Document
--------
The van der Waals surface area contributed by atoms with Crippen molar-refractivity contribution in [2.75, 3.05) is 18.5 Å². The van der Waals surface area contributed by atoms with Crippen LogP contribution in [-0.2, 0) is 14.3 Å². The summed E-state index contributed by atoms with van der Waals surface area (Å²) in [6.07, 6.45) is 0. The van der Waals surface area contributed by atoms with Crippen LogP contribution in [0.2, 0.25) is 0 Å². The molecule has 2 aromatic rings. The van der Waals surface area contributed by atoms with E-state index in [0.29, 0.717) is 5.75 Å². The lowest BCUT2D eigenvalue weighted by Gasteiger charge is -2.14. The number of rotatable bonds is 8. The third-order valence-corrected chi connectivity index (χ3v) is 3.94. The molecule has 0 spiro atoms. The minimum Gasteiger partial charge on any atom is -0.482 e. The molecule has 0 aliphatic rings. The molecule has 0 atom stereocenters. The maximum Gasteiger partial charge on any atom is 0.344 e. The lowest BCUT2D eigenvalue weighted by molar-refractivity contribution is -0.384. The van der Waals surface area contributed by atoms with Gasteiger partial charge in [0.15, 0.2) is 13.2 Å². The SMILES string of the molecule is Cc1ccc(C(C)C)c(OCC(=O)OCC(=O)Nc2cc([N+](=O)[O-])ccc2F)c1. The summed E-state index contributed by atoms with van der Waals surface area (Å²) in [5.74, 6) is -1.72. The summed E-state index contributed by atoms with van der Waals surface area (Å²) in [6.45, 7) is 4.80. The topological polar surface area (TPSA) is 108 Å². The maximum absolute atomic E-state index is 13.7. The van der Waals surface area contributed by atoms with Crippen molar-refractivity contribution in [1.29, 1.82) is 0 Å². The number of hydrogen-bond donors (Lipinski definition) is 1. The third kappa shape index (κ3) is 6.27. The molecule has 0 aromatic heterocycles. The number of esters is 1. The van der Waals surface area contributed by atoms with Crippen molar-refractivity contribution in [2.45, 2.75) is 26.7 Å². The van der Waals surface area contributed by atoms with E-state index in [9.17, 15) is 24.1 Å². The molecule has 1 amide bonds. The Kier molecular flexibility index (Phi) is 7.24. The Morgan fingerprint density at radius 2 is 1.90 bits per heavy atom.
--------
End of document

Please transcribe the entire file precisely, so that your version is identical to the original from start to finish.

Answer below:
The van der Waals surface area contributed by atoms with Crippen molar-refractivity contribution in [2.75, 3.05) is 18.5 Å². The van der Waals surface area contributed by atoms with Crippen LogP contribution in [-0.2, 0) is 14.3 Å². The summed E-state index contributed by atoms with van der Waals surface area (Å²) in [6.07, 6.45) is 0. The van der Waals surface area contributed by atoms with Crippen LogP contribution in [0.2, 0.25) is 0 Å². The molecule has 2 aromatic rings. The van der Waals surface area contributed by atoms with E-state index in [0.29, 0.717) is 5.75 Å². The lowest BCUT2D eigenvalue weighted by Gasteiger charge is -2.14. The number of rotatable bonds is 8. The third-order valence-corrected chi connectivity index (χ3v) is 3.94. The molecule has 0 spiro atoms. The minimum Gasteiger partial charge on any atom is -0.482 e. The molecule has 0 aliphatic rings. The molecule has 0 atom stereocenters. The maximum Gasteiger partial charge on any atom is 0.344 e. The lowest BCUT2D eigenvalue weighted by molar-refractivity contribution is -0.384. The van der Waals surface area contributed by atoms with Gasteiger partial charge in [0.15, 0.2) is 13.2 Å². The SMILES string of the molecule is Cc1ccc(C(C)C)c(OCC(=O)OCC(=O)Nc2cc([N+](=O)[O-])ccc2F)c1. The summed E-state index contributed by atoms with van der Waals surface area (Å²) in [5.74, 6) is -1.72. The summed E-state index contributed by atoms with van der Waals surface area (Å²) in [6.45, 7) is 4.80. The topological polar surface area (TPSA) is 108 Å². The maximum absolute atomic E-state index is 13.7. The van der Waals surface area contributed by atoms with Crippen molar-refractivity contribution in [1.29, 1.82) is 0 Å². The number of hydrogen-bond donors (Lipinski definition) is 1. The third kappa shape index (κ3) is 6.27. The molecule has 0 aromatic heterocycles. The number of esters is 1. The van der Waals surface area contributed by atoms with Crippen molar-refractivity contribution in [2.45, 2.75) is 26.7 Å². The van der Waals surface area contributed by atoms with E-state index in [9.17, 15) is 24.1 Å². The molecule has 1 amide bonds. The Kier molecular flexibility index (Phi) is 7.24. The Morgan fingerprint density at radius 2 is 1.90 bits per heavy atom.